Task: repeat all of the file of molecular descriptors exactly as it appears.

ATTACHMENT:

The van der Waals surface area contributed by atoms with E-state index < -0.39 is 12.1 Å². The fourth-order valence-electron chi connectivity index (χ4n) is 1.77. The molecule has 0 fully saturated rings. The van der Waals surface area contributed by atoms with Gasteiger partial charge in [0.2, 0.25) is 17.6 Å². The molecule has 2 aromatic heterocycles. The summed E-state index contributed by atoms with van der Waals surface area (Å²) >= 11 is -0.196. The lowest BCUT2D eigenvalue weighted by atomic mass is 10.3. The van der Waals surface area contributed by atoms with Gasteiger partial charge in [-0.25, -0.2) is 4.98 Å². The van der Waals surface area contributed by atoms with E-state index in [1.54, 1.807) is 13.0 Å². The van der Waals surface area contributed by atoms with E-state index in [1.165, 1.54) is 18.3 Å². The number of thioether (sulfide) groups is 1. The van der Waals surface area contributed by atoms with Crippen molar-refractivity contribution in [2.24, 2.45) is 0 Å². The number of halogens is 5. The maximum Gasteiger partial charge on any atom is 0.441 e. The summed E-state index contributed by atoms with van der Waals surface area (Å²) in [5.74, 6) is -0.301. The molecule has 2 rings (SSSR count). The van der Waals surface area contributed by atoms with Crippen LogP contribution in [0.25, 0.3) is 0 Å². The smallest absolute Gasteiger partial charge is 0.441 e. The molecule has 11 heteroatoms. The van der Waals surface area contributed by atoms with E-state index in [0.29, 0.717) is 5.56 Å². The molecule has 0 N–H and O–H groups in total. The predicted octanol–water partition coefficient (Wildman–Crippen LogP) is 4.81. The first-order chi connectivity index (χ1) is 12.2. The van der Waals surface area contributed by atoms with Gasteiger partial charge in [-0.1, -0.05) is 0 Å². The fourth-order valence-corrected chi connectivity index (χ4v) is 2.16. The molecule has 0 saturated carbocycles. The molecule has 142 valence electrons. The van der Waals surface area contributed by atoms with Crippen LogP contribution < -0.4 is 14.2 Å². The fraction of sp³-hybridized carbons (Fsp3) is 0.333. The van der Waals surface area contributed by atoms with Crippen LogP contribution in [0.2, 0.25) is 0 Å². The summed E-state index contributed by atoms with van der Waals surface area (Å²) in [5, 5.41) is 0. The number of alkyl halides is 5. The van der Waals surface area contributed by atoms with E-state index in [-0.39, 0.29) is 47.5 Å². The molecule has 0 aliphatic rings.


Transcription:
The van der Waals surface area contributed by atoms with E-state index < -0.39 is 12.1 Å². The fourth-order valence-electron chi connectivity index (χ4n) is 1.77. The molecule has 0 fully saturated rings. The van der Waals surface area contributed by atoms with Gasteiger partial charge in [0.2, 0.25) is 17.6 Å². The molecule has 2 aromatic heterocycles. The summed E-state index contributed by atoms with van der Waals surface area (Å²) >= 11 is -0.196. The lowest BCUT2D eigenvalue weighted by atomic mass is 10.3. The van der Waals surface area contributed by atoms with Gasteiger partial charge in [-0.25, -0.2) is 4.98 Å². The van der Waals surface area contributed by atoms with E-state index in [1.54, 1.807) is 13.0 Å². The van der Waals surface area contributed by atoms with E-state index in [1.165, 1.54) is 18.3 Å². The number of thioether (sulfide) groups is 1. The van der Waals surface area contributed by atoms with Crippen molar-refractivity contribution in [2.24, 2.45) is 0 Å². The number of halogens is 5. The maximum Gasteiger partial charge on any atom is 0.441 e. The summed E-state index contributed by atoms with van der Waals surface area (Å²) in [5.74, 6) is -0.301. The molecule has 2 rings (SSSR count). The van der Waals surface area contributed by atoms with Crippen LogP contribution in [0.25, 0.3) is 0 Å². The smallest absolute Gasteiger partial charge is 0.441 e. The molecule has 11 heteroatoms. The van der Waals surface area contributed by atoms with E-state index in [0.29, 0.717) is 5.56 Å². The molecule has 0 N–H and O–H groups in total. The predicted octanol–water partition coefficient (Wildman–Crippen LogP) is 4.81. The first-order chi connectivity index (χ1) is 12.2. The van der Waals surface area contributed by atoms with Gasteiger partial charge in [-0.1, -0.05) is 0 Å². The fourth-order valence-corrected chi connectivity index (χ4v) is 2.16. The molecule has 0 saturated carbocycles. The molecule has 142 valence electrons. The van der Waals surface area contributed by atoms with Crippen LogP contribution < -0.4 is 14.2 Å². The fraction of sp³-hybridized carbons (Fsp3) is 0.333. The van der Waals surface area contributed by atoms with Crippen LogP contribution in [0.2, 0.25) is 0 Å². The summed E-state index contributed by atoms with van der Waals surface area (Å²) in [5, 5.41) is 0. The number of alkyl halides is 5. The van der Waals surface area contributed by atoms with E-state index in [-0.39, 0.29) is 47.5 Å². The molecule has 0 aliphatic rings.